House of Representatives Approves $20.5 Million in Lupus-Specific Funding
The House of Representatives today passed a package of fiscal year 2021 spending bills that includes more than $20 million in funding for lupus research and education programs, and a significant increase for the National Institutes of Health, the largest public funder of lupus research in the world.
In total, the House today passed six appropriations bills previously passed by the Committee on Appropriations, including the fiscal year 2021 Labor, Health and Human Services, and Education (LHHS) Appropriations bill and the fiscal year 2021 Department of Defense (DoD) Appropriations bill.
The LHHS spending bill includes:
- $8.5 million for the National Lupus Patient Registry at the Centers for Disease Control and Prevention (CDC);
- $2 million for the Lupus Program at the Office of Minority Health;
- $47 billion for the National Institutes of Health, the largest public funder of lupus research in the world, an increase of more than $5 billion over 2020.
For complete details about these programs, click here.
The fiscal year 2021 DoD Appropriations bill includes $10 million for the Lupus Research Program. This marks the second consecutive year that the Defense Subcommittee has supported $10 million for the Lupus Research Program, and if enacted into law, it would bring total funding for the Program to $35 million in just five years since it was established in 2017.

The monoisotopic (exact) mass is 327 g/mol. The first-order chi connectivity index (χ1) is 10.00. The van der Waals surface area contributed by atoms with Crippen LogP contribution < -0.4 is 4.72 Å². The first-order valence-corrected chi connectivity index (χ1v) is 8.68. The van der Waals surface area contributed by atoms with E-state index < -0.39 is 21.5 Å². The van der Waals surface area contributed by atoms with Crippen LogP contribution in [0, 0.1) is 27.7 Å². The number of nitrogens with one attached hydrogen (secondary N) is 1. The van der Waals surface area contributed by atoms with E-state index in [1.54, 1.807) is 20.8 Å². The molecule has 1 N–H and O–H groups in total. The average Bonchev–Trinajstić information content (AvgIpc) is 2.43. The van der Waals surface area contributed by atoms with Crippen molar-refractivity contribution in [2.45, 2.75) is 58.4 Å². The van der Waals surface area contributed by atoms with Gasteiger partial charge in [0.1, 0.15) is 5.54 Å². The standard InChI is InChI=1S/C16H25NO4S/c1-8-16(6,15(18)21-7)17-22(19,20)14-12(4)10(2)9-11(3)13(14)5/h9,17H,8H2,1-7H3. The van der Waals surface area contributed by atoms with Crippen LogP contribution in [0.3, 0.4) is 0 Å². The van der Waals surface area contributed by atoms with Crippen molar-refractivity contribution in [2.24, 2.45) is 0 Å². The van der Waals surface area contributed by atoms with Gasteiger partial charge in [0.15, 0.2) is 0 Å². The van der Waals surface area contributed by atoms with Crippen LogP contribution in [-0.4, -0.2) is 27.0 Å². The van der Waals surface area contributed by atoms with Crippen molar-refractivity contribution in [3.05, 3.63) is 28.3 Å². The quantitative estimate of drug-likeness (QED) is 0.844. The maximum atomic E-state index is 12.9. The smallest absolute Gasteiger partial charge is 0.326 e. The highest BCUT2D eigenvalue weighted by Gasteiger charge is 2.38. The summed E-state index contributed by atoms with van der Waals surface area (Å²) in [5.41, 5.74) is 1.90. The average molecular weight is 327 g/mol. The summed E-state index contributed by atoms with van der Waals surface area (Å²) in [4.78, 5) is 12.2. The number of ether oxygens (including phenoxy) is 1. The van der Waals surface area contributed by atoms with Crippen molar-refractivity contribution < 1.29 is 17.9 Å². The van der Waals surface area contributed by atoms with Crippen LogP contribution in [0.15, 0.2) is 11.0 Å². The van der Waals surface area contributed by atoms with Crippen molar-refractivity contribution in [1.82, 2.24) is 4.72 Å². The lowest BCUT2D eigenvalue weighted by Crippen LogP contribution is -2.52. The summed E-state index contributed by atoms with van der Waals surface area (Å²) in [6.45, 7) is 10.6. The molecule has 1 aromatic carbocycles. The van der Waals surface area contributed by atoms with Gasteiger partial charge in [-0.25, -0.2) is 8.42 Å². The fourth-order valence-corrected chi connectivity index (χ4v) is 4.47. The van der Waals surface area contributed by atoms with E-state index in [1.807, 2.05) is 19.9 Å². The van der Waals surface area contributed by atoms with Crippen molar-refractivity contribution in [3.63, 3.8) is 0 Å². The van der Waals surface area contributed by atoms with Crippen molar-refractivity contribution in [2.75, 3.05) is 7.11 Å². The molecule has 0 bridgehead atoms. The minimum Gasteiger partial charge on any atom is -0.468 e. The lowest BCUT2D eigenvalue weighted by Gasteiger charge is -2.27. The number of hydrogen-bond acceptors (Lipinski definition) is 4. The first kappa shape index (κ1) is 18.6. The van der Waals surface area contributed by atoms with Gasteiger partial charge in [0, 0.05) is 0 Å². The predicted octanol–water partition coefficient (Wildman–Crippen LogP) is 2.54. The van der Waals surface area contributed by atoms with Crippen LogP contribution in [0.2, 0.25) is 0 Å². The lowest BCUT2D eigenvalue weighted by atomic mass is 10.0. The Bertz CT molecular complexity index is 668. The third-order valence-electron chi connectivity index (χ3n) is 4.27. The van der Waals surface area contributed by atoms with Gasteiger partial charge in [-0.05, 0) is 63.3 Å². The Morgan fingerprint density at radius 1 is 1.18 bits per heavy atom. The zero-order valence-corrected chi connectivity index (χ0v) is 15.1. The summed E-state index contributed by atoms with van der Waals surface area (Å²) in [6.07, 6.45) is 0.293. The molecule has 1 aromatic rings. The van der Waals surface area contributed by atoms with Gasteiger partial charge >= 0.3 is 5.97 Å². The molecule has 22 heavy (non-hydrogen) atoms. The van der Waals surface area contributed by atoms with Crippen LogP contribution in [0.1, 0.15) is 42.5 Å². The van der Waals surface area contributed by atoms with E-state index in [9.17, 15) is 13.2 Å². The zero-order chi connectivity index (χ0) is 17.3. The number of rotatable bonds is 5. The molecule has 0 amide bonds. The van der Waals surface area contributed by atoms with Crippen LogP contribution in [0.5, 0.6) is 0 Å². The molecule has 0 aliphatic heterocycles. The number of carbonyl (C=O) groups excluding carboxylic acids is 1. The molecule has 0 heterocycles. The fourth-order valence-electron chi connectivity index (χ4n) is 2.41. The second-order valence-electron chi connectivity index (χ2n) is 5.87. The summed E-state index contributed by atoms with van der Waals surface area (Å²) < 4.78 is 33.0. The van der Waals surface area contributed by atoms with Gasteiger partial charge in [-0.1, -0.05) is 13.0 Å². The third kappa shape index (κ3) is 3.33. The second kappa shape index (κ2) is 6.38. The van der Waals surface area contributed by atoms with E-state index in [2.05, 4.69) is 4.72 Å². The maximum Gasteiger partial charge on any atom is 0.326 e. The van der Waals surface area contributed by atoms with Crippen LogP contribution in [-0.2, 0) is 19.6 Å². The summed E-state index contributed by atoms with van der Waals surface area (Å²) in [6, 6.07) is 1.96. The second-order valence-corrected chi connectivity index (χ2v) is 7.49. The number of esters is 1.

After leading the fight to establish a lupus-specific research program through the DoD, the Lupus Foundation of America and lupus advocates have continued to successfully advocate for the Program. Earlier this year thousands of advocates urged their members of Congress to support $10 million – the exact amount included in this legislation – for the Lupus Research Program as part of the first-ever Digital Lupus Advocacy Summit in March.
The Senate has not yet begun their annual appropriations work for fiscal year 2021. Once they have completed and advanced their bills, the two chambers will convene a conference committee to reconcile the differences in the two sets of funding bills and prepare a final version to pass both chambers and be signed into law by the president.
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